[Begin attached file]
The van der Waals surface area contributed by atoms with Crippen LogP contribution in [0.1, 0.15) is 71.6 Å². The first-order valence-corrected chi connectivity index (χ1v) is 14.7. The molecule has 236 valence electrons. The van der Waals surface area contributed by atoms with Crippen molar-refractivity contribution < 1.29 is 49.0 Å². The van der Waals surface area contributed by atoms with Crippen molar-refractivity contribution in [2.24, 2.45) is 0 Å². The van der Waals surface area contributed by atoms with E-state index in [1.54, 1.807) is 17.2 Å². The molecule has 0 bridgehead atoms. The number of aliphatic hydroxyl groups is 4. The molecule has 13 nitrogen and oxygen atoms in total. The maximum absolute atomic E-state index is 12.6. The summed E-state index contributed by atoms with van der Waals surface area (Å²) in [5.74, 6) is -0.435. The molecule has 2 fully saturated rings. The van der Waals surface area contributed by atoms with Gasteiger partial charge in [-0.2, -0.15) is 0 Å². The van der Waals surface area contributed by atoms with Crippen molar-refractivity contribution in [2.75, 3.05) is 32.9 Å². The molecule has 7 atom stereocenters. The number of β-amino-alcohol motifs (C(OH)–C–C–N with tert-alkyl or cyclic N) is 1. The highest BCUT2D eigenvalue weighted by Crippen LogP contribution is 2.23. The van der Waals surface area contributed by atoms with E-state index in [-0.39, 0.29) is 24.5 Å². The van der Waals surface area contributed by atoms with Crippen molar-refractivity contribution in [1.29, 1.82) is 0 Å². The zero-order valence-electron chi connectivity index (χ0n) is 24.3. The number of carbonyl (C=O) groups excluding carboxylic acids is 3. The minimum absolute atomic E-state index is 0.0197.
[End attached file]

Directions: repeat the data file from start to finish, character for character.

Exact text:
The van der Waals surface area contributed by atoms with Crippen LogP contribution in [0.1, 0.15) is 71.6 Å². The first-order valence-corrected chi connectivity index (χ1v) is 14.7. The molecule has 236 valence electrons. The van der Waals surface area contributed by atoms with Crippen molar-refractivity contribution < 1.29 is 49.0 Å². The van der Waals surface area contributed by atoms with Crippen molar-refractivity contribution in [2.24, 2.45) is 0 Å². The van der Waals surface area contributed by atoms with E-state index in [1.54, 1.807) is 17.2 Å². The molecule has 0 bridgehead atoms. The number of aliphatic hydroxyl groups is 4. The molecule has 13 nitrogen and oxygen atoms in total. The maximum absolute atomic E-state index is 12.6. The summed E-state index contributed by atoms with van der Waals surface area (Å²) in [5.74, 6) is -0.435. The molecule has 2 fully saturated rings. The van der Waals surface area contributed by atoms with Gasteiger partial charge in [-0.2, -0.15) is 0 Å². The van der Waals surface area contributed by atoms with Crippen molar-refractivity contribution in [2.75, 3.05) is 32.9 Å². The molecule has 7 atom stereocenters. The number of β-amino-alcohol motifs (C(OH)–C–C–N with tert-alkyl or cyclic N) is 1. The highest BCUT2D eigenvalue weighted by Crippen LogP contribution is 2.23. The van der Waals surface area contributed by atoms with E-state index in [-0.39, 0.29) is 24.5 Å². The van der Waals surface area contributed by atoms with Crippen molar-refractivity contribution in [1.29, 1.82) is 0 Å². The zero-order valence-electron chi connectivity index (χ0n) is 24.3. The number of carbonyl (C=O) groups excluding carboxylic acids is 3. The minimum absolute atomic E-state index is 0.0197.